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5 Things People with ADHD Should Know


In observance of Attention-Deficit/Hyperactivity Disorder (ADHD) Awareness Month this October, we wanted to share five of the MANY things people should know about having ADHD and having a loved one with the diagnosis. ADHD is a common but difficult condition that interferes with normal functioning and can make work, school, and social experiences more challenging. Luckily, there are important factors to implement to help you stay on track and overcome obstacles.

1. ADHD is a brain-based disorder

Often, we hear patients and even our own loved ones with ADHD talk about negative experiences with schools, families, and friends about how their symptoms are being done on purpose. This can be extremely difficult for those with ADHD to develop confidence and navigate their social networks. It is hugely validating when we show patients their qEEG mapping that represents the impact of ADHD on their symptoms. They no longer feel alone nor gaslighted. They understand that these symptoms are not because of poor character but a combined result of environmental and genetic influences on brain development.

Studies have examined the differences between people with ADHD versus those who do not have ADHD. Significant structural and functional differences affect executive functioning, such as attention, inhibition, concentration, and memory. It is also highly heritable; children with parents who have ADHD have a 40-60% chance of also having the diagnosis.

2. Medication does not have to be the only treatment

We do not discourage medication for treating ADHD symptoms as they can be very effective for many people. However, we encourage an integrative psychological and brain-based approach to address the abnormalities present in the brain across subtypes of ADHD. Different interventions include neurofeedback neurotherapy, neurostimulation, and audiovisual entrainment. According to meta-analyses and randomized controlled trials, neurofeedback protocols (theta/beta (TBR), sensorimotor rhythm (SMR), and slow cortical potential (SCP)) reveal efficacious outcomes (Enriquez-Geppert et al., 2019).

3. There may be more than 3 subtypes of ADHD

According to the DSM-5, there are three subtypes of ADHD (predominantly hyperactive/impulsive presentation; predominantly inattentive presentation; combined presentation), but according to SPECT imaging studies, the Amen Clinics have identified 7 subtypes (classic ADHD, inattentive ADHD, overfocused ADHD, temporal lobe ADHD, limbic ADHD, Ring of Fire ADHD, anxious ADHD). To learn more about these subtypes, click this link:

4. You are not alone.

There is nothing like sitting in a room with individuals with similar experiences that you had thought you were alone with. Hearing their struggles, their perseverance, and strategies for success can really bring back the hope that those with ADHD may have lost. There are support groups and group therapy opportunities for individuals with ADHD. Hills Neuroscience offers group therapy for children and adults with ADHD and mindfulness-based training to improve attention, present-moment awareness, and focus. There are also resources for your loved ones, your educators, and friends in the community. Some resources include:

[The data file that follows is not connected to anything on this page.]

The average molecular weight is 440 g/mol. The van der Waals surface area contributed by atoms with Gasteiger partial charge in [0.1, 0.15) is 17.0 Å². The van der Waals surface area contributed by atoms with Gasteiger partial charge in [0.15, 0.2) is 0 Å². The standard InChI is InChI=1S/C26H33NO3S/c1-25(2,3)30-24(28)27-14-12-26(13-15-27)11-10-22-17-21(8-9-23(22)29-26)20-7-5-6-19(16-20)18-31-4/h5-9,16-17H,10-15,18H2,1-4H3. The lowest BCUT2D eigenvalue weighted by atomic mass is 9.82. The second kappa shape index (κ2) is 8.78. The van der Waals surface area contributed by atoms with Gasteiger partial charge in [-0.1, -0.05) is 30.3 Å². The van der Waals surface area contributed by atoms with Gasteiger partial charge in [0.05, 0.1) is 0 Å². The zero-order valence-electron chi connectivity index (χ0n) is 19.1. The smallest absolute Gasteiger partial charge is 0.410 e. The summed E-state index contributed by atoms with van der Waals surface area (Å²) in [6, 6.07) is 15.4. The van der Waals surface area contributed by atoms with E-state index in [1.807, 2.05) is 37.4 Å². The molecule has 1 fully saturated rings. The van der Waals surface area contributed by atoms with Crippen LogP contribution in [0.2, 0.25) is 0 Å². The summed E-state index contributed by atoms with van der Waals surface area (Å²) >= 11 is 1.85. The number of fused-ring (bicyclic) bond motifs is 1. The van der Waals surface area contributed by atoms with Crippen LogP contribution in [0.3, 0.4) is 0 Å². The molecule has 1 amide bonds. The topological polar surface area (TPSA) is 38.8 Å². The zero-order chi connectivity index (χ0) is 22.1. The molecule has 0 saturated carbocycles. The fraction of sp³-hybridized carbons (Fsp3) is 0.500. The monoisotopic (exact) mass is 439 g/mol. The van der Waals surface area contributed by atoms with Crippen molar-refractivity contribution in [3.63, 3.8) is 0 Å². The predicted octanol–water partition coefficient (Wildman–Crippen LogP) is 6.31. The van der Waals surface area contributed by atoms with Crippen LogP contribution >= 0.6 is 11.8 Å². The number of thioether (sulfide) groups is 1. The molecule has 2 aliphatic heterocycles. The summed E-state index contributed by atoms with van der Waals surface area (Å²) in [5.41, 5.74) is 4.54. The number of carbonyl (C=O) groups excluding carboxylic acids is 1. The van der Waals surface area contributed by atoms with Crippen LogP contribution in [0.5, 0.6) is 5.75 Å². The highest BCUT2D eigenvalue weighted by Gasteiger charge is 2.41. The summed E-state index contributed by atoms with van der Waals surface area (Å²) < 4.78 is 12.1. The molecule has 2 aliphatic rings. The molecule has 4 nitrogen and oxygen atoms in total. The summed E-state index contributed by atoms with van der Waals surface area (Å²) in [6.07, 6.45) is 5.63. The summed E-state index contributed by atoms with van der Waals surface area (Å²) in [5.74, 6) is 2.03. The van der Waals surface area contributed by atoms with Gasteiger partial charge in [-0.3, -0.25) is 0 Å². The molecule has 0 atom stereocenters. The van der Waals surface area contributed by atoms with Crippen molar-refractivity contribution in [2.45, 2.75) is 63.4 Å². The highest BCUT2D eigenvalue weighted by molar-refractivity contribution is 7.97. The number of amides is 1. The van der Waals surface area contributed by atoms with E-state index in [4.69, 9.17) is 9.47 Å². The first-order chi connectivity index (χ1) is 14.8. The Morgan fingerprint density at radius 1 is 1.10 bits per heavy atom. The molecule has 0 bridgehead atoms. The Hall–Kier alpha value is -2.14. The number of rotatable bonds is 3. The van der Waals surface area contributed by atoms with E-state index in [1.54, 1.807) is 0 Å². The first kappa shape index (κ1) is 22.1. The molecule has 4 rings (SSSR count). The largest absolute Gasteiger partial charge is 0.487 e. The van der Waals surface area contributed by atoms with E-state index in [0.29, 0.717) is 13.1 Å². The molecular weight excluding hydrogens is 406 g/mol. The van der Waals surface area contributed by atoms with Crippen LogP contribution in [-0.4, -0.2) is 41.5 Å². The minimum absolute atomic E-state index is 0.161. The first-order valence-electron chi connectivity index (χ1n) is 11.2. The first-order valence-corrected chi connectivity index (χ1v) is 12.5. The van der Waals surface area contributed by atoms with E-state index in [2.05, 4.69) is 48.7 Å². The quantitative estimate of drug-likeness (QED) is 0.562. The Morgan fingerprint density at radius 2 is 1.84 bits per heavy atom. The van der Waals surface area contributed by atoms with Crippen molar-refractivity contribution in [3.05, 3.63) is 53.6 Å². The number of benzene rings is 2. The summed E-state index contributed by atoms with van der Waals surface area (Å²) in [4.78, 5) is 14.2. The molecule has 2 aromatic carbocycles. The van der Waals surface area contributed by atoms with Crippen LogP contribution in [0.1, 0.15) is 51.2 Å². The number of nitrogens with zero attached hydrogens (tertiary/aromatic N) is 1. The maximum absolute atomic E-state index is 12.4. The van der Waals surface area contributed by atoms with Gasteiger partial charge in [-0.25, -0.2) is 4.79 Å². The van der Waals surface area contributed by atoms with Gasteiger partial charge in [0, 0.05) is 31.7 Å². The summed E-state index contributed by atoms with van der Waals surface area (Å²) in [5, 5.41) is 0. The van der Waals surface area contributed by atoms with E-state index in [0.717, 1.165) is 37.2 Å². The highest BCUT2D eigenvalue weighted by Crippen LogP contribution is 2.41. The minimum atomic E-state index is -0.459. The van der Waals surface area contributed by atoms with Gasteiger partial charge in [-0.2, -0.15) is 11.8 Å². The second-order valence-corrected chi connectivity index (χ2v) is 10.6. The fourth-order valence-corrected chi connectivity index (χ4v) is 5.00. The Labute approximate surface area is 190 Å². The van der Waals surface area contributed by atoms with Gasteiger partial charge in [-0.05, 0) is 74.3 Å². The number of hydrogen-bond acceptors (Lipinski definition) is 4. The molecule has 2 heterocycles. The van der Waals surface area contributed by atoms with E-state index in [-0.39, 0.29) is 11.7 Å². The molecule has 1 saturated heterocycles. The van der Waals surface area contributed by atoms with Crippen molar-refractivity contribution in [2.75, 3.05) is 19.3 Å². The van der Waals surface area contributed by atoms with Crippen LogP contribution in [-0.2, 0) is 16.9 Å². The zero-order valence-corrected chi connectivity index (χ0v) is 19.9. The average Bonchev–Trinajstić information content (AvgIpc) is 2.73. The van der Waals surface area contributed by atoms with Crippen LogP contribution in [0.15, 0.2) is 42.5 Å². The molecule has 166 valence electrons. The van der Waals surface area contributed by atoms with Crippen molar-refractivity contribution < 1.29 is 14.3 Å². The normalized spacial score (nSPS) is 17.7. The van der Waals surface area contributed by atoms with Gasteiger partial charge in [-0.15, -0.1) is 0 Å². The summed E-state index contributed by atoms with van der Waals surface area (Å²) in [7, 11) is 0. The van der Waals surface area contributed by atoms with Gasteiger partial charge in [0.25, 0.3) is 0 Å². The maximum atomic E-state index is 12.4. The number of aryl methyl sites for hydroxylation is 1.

5. Mindfulness based psychotherapy is an effective path to managing ADHD symptoms.

According to a recent meta-analysis, Mindfulness-Based Interventions are as effective as other add-on active treatments for ADHD symptoms and some associated features and conditions (Olivia et al., 2021). At Hills, Dr. Delli Colli has found that the book, The Mindfulness Prescription for Adult ADHD: An 8-Step Program for Strengthening Attention, Managing Emotions, and Achieving Your Goals, has been an effective adjunct for building skills in and out of sessions for patients with diagnosed ADHD and ADHD-related symptoms. One of Dr. Delli Colli’s close friends who has ADHD bought the book to read while on an airplane and funny enough, she forgot the book on the plane. Please keep in mind that we do not expect perfection from our patients, but rather we support our patients in each step they take to manage their ADHD symptoms and improve their quality of life.

Our personalized approach to ADHD treatment at Hills Neuroscience Integrative Psychology will help you to fully engage in life situations and create a path forward for success on your way to the hilltop.

To see if our services are right for you, please call 1 858 880-4019 for a free phone consultation or submit a consultation request at


Enriquez-Geppert, S., Smit, D., Pimenta, M. G., & Arns, M. (2019). Neurofeedback as a Treatment Intervention in ADHD: Current Evidence and Practice. Current psychiatry reports, 21(6), 46.

Oliva, F., Malandrone, F., di Girolamo, G., Mirabella, S., Colombi, N., Carletto, S., & Ostacoli, L. (2021). The efficacy of Mindfulness-Based Interventions on Attention-Deficit/Hyperactivity Disorder beyond core symptoms: A systematic review, meta-analysis, and meta-regression. Journal of Affective Disorders.

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